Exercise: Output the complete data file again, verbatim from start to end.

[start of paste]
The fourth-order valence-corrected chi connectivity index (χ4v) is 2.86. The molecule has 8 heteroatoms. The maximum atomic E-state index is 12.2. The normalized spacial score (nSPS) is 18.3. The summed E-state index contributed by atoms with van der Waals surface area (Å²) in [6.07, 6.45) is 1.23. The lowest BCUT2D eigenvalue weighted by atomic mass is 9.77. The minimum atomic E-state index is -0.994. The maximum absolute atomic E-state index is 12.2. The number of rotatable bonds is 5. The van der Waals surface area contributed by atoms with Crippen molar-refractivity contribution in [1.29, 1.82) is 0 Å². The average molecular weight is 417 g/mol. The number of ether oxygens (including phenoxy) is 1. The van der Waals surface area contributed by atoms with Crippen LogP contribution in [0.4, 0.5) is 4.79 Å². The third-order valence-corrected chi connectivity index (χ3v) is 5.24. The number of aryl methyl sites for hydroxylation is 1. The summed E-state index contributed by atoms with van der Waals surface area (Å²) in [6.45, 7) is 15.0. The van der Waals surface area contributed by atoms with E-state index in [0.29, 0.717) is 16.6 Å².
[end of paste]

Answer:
The fourth-order valence-corrected chi connectivity index (χ4v) is 2.86. The molecule has 8 heteroatoms. The maximum atomic E-state index is 12.2. The normalized spacial score (nSPS) is 18.3. The summed E-state index contributed by atoms with van der Waals surface area (Å²) in [6.07, 6.45) is 1.23. The lowest BCUT2D eigenvalue weighted by atomic mass is 9.77. The minimum atomic E-state index is -0.994. The maximum absolute atomic E-state index is 12.2. The number of rotatable bonds is 5. The van der Waals surface area contributed by atoms with Crippen molar-refractivity contribution in [1.29, 1.82) is 0 Å². The average molecular weight is 417 g/mol. The number of ether oxygens (including phenoxy) is 1. The van der Waals surface area contributed by atoms with Crippen LogP contribution in [0.4, 0.5) is 4.79 Å². The third-order valence-corrected chi connectivity index (χ3v) is 5.24. The number of aryl methyl sites for hydroxylation is 1. The summed E-state index contributed by atoms with van der Waals surface area (Å²) in [6.45, 7) is 15.0. The van der Waals surface area contributed by atoms with E-state index in [0.29, 0.717) is 16.6 Å².